Rolf: After the initial idea, I submitted an abstract to the General Assembly. In the abstract for the GA I merely promised to “show a prototype”. Because of other academic deadlines, and my own chaotic mind, this meant that the prototype demonstrated at the General Assembly was made the Sunday before the GA started, in our AirBnB apartment in Vienna. My poster had an explanation of “the idea” in it, and my phone showed the real-time temperature of the wader. I had to calibrate it on the spot, so I needed both a hot and a cold reference temperature. We used the ice intended for the beers during the poster session as cold calibration. If people are still wondering why the beer was not as cold as it should have been that day: now they know. Hooray for last minute science :-s. However, walking around in waders during the poster session drew the attention of journalist who covered our work. Which was, honestly, at that point at a very early stage. For the work presented in this paper, we took the time to be more precise and did a proper calibration in our lab.
Tim: The presentation at EGU got a lot of enthusiastic reactions, from scientists, professionals, journalists, and many others. We used the momentum that was gained at the GA to very effectively do our lab measurements, fieldwork campaign at a beautiful Dutch windmill-filled site, and wrap up the study in a concise paper.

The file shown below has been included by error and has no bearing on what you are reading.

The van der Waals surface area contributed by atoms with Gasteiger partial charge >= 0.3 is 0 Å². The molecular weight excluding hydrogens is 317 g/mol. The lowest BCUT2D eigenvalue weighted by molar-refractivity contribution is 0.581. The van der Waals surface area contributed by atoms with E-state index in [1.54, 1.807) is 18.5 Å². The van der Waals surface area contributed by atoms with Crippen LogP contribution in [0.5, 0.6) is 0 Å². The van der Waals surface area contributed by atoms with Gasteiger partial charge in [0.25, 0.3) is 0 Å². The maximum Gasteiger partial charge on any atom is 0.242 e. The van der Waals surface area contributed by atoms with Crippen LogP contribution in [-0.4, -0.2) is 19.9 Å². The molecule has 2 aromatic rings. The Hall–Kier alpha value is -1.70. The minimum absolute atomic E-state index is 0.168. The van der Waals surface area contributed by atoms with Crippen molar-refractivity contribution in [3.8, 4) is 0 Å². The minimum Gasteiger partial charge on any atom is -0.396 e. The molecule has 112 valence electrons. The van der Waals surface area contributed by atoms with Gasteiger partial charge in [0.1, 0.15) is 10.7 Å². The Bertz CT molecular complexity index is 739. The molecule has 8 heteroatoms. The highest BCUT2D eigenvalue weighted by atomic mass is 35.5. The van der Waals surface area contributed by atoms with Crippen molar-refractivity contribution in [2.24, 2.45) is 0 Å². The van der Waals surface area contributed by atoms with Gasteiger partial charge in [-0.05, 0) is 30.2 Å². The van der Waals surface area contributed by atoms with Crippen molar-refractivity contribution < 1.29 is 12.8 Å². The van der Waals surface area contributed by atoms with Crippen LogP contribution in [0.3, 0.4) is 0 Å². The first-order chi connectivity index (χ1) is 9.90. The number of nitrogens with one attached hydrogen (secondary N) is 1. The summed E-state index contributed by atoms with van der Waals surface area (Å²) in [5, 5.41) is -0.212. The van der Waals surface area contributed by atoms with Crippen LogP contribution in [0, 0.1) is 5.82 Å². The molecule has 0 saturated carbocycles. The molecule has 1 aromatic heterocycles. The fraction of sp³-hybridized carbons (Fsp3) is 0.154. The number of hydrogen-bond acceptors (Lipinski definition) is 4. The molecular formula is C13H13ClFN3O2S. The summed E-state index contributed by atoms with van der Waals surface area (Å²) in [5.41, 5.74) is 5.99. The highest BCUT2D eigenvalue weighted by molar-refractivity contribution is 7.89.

Location in the Dutch country side where researchers tested their prototype waders. Credit: Tim van Emmerik
Do you have any plans to actively engage the fishing community and get members of the public to use the waders?
Rolf: Now that we have demonstrated first feasibility we want to discus with producers of waders to find the best way to easily incorporate sensors in many waders. Once that is sorted out, we want to reach out to communities with interest, such as (fly-)fishing groups, local conservation groups and schools. After the press coverage that the GA sparked, several of these groups already reached out to us. I have kept that at arm’s length for now, because we wanted to be sure that the ideal would hold up to a first test, which we now have demonstrated.
In your view, what are the most important results and implications of this study?
Rolf: it works!
Basically, we had a wild idea at the AGU Fall Meeting and demonstrated a prototype at the EGU General Assembly. We now have demonstrated that this prototype is capable of measuring the type of temperature changes we are interested in. With that hurdle taken, the road to citizen science campaigns is now open.
Tim: This work really is an example of how relatively simple measurement devices can be fused with existing equipment to actively involve communities in gathering scientific data. It’s becoming a trend to find ways to incorporate ‘alternative’ communities in science. Whether it’s school kids or fishermen, studies like ours demonstrate that everyone can be a scientist.